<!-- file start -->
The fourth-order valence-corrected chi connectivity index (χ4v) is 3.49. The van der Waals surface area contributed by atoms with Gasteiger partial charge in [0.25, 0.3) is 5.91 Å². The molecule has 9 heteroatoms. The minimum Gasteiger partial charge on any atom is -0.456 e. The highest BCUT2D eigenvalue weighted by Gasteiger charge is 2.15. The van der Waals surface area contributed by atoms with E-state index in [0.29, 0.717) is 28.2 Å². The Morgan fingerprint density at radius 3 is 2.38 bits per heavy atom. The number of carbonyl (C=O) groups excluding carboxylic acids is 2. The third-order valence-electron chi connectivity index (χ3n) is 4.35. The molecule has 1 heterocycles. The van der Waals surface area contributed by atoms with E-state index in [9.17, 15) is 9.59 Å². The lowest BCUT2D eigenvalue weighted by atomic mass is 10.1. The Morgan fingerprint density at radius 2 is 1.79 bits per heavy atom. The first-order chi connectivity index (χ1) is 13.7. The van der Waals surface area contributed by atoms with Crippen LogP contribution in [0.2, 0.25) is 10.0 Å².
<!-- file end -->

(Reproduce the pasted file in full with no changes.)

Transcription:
The fourth-order valence-corrected chi connectivity index (χ4v) is 3.49. The van der Waals surface area contributed by atoms with Gasteiger partial charge in [0.25, 0.3) is 5.91 Å². The molecule has 9 heteroatoms. The minimum Gasteiger partial charge on any atom is -0.456 e. The highest BCUT2D eigenvalue weighted by Gasteiger charge is 2.15. The van der Waals surface area contributed by atoms with E-state index in [0.29, 0.717) is 28.2 Å². The Morgan fingerprint density at radius 3 is 2.38 bits per heavy atom. The number of carbonyl (C=O) groups excluding carboxylic acids is 2. The third-order valence-electron chi connectivity index (χ3n) is 4.35. The molecule has 1 heterocycles. The van der Waals surface area contributed by atoms with E-state index in [9.17, 15) is 9.59 Å². The lowest BCUT2D eigenvalue weighted by atomic mass is 10.1. The Morgan fingerprint density at radius 2 is 1.79 bits per heavy atom. The first-order chi connectivity index (χ1) is 13.7. The van der Waals surface area contributed by atoms with Crippen LogP contribution in [0.2, 0.25) is 10.0 Å².